I had a stroke 7 years ago. It was due to a blood clot in the
brain. I am making a good recovery, but I am curious to know if
acupuncture would benefit me.
Tim, the best time to get acupuncture for stroke is immediately
afterwards - ideally while still in the hospital, if the docs
will allow it. Seven years is a long time to wait for acupuncture.
But it still may help you
You won't know unless you try
Usually scalp style acupuncture is used for stroke. Needles are
"threaded" along the scalp underneath the skin. There
are at least three different scalp systems (Dr. Jiao Shun Fa's
original style from the 1970s, Dr. Zhu's, and Dr. Yamamoto's styles).
Call local acupuncturists and find out if they have experience
with scalp acupuncture.
More information on the 3 types of scalp acupuncture
How Many Treatments?
It may take 10-20 treatments to get results. In China, they treat
patients every day. That's not financially realistic here, but
2 or 3 times per week is good. In your case - after 7 years -
it may take sustained and intense stimulus to make a change.
You can also take herbal formulas to balance out the constitutional
issues that led to the stroke, and help repair the damage. Acupuncture
can be combined with physical rehab. It can improve both motor
function (ability to move muscles) and sensory (ability to feel).
You may recover function to some degree, but in more serious strokes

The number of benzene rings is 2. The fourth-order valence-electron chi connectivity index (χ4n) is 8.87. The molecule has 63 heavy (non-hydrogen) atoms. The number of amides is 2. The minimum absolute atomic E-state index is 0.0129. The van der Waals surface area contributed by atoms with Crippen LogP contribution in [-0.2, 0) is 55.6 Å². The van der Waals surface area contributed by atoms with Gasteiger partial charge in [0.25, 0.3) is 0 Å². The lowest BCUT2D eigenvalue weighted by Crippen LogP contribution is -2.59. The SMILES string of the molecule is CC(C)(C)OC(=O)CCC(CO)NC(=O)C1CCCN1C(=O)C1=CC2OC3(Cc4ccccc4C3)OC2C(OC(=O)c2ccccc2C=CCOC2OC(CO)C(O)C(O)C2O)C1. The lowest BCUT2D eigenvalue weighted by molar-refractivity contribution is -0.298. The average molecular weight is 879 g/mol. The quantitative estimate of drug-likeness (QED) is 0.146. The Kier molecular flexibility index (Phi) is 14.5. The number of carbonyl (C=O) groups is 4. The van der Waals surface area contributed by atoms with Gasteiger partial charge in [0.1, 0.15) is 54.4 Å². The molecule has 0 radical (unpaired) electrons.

there may be no response.
Will it Work for Me?
It's hard to say whether an individual will respond and how much-
partner with the acupuncturist - they will get to know you case
thoroughly, integrate what they're doing with your other medical
providers. See the acupuncturist until you hit a plateau. Then
your acupuncturist may try another system or strategy.
Stroke and Acupuncture Research
What's clear from several studies is that very severe stroke
patients may be less likely to respond to acupuncture. This issue
has not been thoroughly researched. Typically, American researchers
have used inadequate acupuncture (style, points, and frequency
of treatments). They conduct and review studies using points that
Chinese acupuncturists would not use, and then conclude that acupuncture
doesn't work. I say, "No, it's your brain that doesn't work,
because you don't do a thorough literature review before designing
As James Rotchford, MD, (a medical doctor and acupuncturist who
has reviewed hundreds of acupuncture research studies and reviews
on his website, www.acubriefs.com) mentions below, there are many
approaches within acupuncture. Scalp styles (there are 3 - who
knows which is most effective when - a good research topic) appear
to be best for neurological conditions like stroke, MS, and post-concussion
syndrome. To study body acupuncture points for stroke demonstrates
unfamiliarity with the work that has been done thus far.
Is the acupuncture (style, points, and frequency of treatments)
studied in most research considered the most effective kind by
It is not.
Why study acupuncture points and styles that clinicians themselves
don't think work?
Three possibilities come to mind:
- Arrogance: "Even though Chinese have been doing
acupuncture for thousands of years, they don't know anything
about it." This isn't so implausible - mainstream American
docs and researchers already ignore European research - why
not Chinese, too? If their methodology differs from the drug-model,
it's because they aren't as advanced as us. And if we disagree